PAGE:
Lately I've been talking with rabbinic colleagues about how best to minister to our congregants who are struggling with the news out of Israel/Palestine. We're hearing from people who are unable to fall asleep because they can't stop thinking about the images of destruction and grief, or who wake up and immediately start agonizing about the conflict or worrying about loved ones.
For some, the realities of what's happening there provoke a crisis of faith. For others, those realities provoke profound anxiety. How can we best care for people who are struggling in these ways? The question feels especially relevant to me because not only am I tasked with extending pastoral care to people who are struggling, but because I myself am also struggling to maintain my emotional and spiritual equilibrium in the face of the violence, destruction, and fear.
Maybe the first thing we can do is honor the reality of the struggle. A colleague just pointed me to something I found really interesting -- research showing that media exposure to trauma can create trauma in those who are watching, even from afar.
Tens of thousands of individuals directly witnessed 9/11, but millions more viewed the attacks and their aftermath via the media. In our three-year study following 9/11, my colleagues and I found that people who watched more than one hour of daily 9/11-related TV in the week following the attacks experienced increases in post-traumatic stress (PTS) symptoms (e.g., flashbacks, feeling on edge and hyper vigilant, and avoidance of trauma reminders) and physical ailments over the next three years.
The previous conventional wisdom had been that indirect media-based exposure to trauma is "not clinically relevant." But these researchers found otherwise. The article continues:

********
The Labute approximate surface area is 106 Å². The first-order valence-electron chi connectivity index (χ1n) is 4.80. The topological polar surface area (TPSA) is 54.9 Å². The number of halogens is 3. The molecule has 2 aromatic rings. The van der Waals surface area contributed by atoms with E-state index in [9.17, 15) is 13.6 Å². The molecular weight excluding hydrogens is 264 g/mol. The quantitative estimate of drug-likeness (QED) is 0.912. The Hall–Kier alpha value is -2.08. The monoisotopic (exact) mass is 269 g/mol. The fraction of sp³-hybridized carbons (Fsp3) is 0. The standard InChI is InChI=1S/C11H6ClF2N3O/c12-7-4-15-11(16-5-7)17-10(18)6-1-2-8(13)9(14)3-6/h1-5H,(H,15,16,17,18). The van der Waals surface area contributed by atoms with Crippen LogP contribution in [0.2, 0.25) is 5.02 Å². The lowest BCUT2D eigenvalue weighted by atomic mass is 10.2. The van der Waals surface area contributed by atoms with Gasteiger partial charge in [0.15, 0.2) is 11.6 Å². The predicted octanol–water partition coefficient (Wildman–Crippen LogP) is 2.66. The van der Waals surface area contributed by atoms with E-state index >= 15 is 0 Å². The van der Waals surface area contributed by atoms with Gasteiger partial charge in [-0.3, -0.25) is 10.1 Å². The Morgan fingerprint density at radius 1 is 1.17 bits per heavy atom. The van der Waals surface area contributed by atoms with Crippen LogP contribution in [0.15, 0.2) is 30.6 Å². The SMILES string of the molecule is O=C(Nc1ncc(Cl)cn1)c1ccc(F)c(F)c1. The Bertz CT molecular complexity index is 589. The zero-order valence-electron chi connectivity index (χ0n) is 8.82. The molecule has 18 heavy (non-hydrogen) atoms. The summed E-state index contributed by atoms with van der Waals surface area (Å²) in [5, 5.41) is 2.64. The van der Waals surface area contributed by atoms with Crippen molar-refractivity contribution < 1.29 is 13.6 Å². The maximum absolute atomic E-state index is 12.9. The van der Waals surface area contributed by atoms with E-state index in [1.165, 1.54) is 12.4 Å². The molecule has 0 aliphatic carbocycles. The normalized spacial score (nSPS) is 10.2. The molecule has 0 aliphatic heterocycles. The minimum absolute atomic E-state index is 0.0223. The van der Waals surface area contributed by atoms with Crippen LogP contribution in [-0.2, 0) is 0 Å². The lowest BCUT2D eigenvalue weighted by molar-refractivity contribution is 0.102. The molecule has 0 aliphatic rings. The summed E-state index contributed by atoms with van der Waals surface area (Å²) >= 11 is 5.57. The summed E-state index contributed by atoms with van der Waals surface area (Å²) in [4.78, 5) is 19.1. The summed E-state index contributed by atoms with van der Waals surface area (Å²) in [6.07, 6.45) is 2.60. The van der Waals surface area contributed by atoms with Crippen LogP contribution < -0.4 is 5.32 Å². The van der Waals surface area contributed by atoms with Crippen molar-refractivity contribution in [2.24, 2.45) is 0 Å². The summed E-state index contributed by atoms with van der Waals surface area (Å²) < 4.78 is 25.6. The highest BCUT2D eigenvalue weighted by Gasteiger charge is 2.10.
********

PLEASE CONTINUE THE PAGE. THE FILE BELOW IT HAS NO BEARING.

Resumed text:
The relevance of indirect media exposure became apparent again after last April’s Boston marathon. In the days following the marathon bombings, my University of California, Irvine colleagues and I decided to replicate our 9/11 study and examine the impact of media exposure to the Boston Marathon bombings. We sought to look at all types of media: how much TV people watched, their exposure to disaster-related radio, print, and online news, and their use of social media like Facebook, Twitter, YouTube, and Vimeo in the week following the bombings. We were especially interested in responses to social media coverage. Unlike traditional media that warn us about the gruesome nature of an image before showing it to us, social media typically display such images without warning.
Here's the conclusion to which I really want to draw your attention:
People who consumed lots of bombing-related media in the week after the bombings were six times more likely to report high acute stress than those who were at the Boston Marathon.
Let me be clear -- I am not suggesting that those of us who are following stories out of Israel, the West Bank, and Gaza from afar are experiencing more trauma than those who are there. I recognize that from afar we can only barely begin to grasp the terror and the trauma. My child is safely watching cartoons; other peoples' children have been terrorized and killed. There is no comparison. What I am suggesting is that the media we consume has an impact in all four worlds: spiritual, intellectual, emotional, and even physical.